The Buccaneers’ season is a lost cause, but Gerald McCoy remains a punishing force in the trenches. The defensive tackle talks about taking down quarterbacks, parenthood, the value of mentors and his passion for playing video games
It was a busy October for Gerald McCoy. After the Buccaneers started 1-5, all but killing their playoff aspirations, the typically soft-spoken Pro Bowl defensive tackle characterized Tampa’s defense as soft, called his own play “very average,” and deftly shot down sports radio criticism for helping up opponents after plays (seriously).
“That’s who I am and that’s who I’m going to be,” McCoy said in October. “If you don’t like it, get over it. I’m going to help people up because I’m a good sportsman and because football is temporary; sports is temporary.”
Indeed, something larger drives McCoy, a devout Christian from Oklahoma City whose wife, Ebony, gave birth to twins in July. Perhaps it was the addition of Gerald Jr. and Germany that inspired his streak of October candor. Or maybe it was the seven-year extension he was negotiating at the time, which makes him a Buc for the foreseeable future and could net him up to $98 million. Nearly two months later, the Bucs are 2-10, yet McCoy is having his best pass-rushing season to date, with 8.5 sacks through 11 games (he missed one with a broken hand). The MMQB reached out to McCoy to ask him about his drive and how he stays motivated as the Bucs slog through their third straight losing season since he was drafted with the No. 3 pick in 2010.
The MMQB: You had a play this year against the Browns where you come all the way from the outside shade of the right guard, destroy the center, Nick McDonald, and then sack Brian Hoyer. What’s the film room like when you’re watching that on Monday?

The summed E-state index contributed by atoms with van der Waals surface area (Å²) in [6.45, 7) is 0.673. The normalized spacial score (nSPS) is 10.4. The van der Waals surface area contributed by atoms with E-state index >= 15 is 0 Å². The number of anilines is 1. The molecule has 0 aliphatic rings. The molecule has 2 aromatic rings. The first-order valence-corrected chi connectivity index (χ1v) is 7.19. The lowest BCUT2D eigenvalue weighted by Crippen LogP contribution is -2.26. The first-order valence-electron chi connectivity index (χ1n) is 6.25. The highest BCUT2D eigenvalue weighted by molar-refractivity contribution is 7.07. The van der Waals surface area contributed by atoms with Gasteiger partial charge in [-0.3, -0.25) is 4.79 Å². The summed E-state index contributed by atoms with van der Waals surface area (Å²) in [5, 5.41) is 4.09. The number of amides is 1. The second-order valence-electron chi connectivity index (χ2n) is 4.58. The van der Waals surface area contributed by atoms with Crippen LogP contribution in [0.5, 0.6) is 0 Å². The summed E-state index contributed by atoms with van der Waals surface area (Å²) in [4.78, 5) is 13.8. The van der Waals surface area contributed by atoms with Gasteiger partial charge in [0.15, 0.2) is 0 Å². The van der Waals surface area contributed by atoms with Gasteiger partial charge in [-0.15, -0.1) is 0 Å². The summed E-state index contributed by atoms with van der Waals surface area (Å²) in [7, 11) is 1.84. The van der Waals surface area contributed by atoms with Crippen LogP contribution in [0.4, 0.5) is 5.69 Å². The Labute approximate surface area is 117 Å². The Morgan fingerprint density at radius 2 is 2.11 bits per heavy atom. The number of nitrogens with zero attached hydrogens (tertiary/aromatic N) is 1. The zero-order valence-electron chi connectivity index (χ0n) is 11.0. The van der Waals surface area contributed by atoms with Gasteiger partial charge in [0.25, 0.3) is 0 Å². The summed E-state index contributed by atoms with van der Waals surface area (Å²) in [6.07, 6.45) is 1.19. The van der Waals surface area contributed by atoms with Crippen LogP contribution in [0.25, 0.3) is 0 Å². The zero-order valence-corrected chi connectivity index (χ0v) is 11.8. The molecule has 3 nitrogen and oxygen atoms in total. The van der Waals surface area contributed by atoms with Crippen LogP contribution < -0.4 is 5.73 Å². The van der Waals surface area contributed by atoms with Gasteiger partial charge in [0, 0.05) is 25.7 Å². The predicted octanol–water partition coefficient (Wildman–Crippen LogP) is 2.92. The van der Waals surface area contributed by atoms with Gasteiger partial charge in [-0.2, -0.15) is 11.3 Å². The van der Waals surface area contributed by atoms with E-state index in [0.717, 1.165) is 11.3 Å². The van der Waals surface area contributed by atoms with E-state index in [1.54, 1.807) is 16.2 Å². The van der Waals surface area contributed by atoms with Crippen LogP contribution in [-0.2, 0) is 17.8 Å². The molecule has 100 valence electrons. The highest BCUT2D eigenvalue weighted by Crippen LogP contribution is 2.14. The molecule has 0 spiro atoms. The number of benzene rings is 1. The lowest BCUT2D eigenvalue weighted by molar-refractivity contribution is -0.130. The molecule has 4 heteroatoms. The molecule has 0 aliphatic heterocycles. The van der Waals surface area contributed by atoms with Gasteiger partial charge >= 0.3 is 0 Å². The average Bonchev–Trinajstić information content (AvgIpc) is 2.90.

McCoy: Coach had been telling me to just run that guy’s number. He told me, ‘Trust me. It’ll work.’ It’s not that I didn’t want to, it’s just that guys were coming at me so fast I couldn’t get to him. Well, I figured I’d do it no matter what, and it worked, and in the meeting the coaches just say, ‘See?’ It’s great to make plays like that, especially early in games because it gets momentum on our side.
The MMQB: This summer, your wife Ebony gave birth to twins, a boy and a girl. What’s it like to care for babies during the season?
McCoy: It’s tough. On my off nights I try to stay up with my wife and stay up with the babies. This past off day my son killed me. He was up all night, wouldn’t sleep, just wanted to watch TV. I’m like, a 4-month-old should not be wanting to watch TV. But he does. He just wants to watch whatever’s on, and when I have SportsCenter on he’s totally glued to the TV for some reason. The whole deal gets tough, but my wife does an awesome job of letting me get sleep. Honestly, I don’t do too much.
The MMQB: You had your first child when you were 17. What would you tell your younger self if you could go back and talk to him right now?